Sport, Ethics and Philosophy 5 (3):331 - 342 (2011)
AbstractIn this article, I address the question of whether or not the use of instant replay in sports improves the ability of officials to make correct calls. I pay special attention to the use of instant reply in American gridiron football. I first explain the method of static phenomenology, by recourse to Edmund Husserl's work and apply a static phenomenological method to the official's quest for evidence in the analysis of a still frame of video. Second, I expose Husserl's genetic method of phenomenology and apply it to the official's search for evidence and accuracy when assessing a play in a frame-by-frame or super-slow-motion analysis. I then look critically at the intersection of these two methods in instant replay analysis. My conclusion is that in cases calling only for a static analysis, I think that instant replay is beneficial. In other cases, the application of a static, frame-by-frame analysis, abstracted from lived experience, to a context of movement, can disrupt the normality of perception such that it yields problematic evidence. The problems that ensue from employing a static analysis to a situation calling for a genetic analysis cause me to recommend a limited use of instant replay in the types of cases which involve a genetic analysis. Epistemologically, I think that lived-time analysis is the optimal mode of perceiving and judging certain events. Humanistically, my concern is that the use of instant replay can disrupt the life-world of sport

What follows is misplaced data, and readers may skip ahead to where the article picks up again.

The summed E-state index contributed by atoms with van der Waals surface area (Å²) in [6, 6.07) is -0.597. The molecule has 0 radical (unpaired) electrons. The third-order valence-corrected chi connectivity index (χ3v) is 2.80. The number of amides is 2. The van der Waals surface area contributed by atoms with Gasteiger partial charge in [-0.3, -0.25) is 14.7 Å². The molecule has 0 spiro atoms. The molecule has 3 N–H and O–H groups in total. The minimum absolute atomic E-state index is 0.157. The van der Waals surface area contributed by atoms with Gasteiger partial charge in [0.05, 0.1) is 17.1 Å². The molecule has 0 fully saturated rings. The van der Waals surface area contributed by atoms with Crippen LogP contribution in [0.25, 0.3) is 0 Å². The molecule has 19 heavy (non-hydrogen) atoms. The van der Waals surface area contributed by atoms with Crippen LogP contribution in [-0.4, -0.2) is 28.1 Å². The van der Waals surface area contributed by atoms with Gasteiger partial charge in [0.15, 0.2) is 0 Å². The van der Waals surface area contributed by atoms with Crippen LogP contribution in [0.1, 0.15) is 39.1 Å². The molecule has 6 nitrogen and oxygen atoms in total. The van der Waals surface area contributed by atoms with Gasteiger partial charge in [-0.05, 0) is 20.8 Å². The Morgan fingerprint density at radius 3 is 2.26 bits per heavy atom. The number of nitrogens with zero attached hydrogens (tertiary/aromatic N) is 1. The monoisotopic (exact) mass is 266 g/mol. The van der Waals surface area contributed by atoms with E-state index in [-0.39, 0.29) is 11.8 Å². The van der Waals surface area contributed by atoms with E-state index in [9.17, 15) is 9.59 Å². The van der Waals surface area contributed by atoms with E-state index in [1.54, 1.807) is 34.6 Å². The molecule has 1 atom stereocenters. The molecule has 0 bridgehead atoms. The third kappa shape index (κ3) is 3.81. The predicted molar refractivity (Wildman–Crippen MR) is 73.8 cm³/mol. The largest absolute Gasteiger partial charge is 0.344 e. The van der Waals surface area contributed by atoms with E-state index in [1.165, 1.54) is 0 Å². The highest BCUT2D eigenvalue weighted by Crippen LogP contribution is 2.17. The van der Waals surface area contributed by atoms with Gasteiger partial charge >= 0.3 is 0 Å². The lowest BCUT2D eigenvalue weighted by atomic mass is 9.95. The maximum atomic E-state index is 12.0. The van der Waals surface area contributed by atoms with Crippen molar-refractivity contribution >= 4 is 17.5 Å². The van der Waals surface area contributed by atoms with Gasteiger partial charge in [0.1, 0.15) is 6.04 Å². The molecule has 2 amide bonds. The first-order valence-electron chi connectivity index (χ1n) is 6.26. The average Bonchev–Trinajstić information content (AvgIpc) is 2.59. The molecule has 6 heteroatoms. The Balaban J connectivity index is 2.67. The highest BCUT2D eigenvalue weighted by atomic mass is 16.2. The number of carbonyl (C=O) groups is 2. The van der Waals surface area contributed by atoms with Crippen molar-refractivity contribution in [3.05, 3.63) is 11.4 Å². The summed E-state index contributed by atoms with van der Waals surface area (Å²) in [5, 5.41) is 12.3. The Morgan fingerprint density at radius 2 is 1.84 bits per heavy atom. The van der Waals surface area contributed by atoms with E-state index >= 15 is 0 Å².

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Cartesian Meditations an Introduction to Phenomenology.Edmund Husserl & Dorion Cairns (eds.) - 1960 - Kluwer Academic.
Ideas: General Introdution to Pure Phenomenology.Edmund Husserl - 1931 - New York: the Macmillan Company.
Home and Beyond: Generative Phenomenology After Husserl.Anthony J. Steinbock - 1995 - Northwestern University Press.
A Phenomenology of Sport: Playing and Passive Synthesis.Seth Vannatta - 2008 - Journal of the Philosophy of Sport 35 (1):63-72.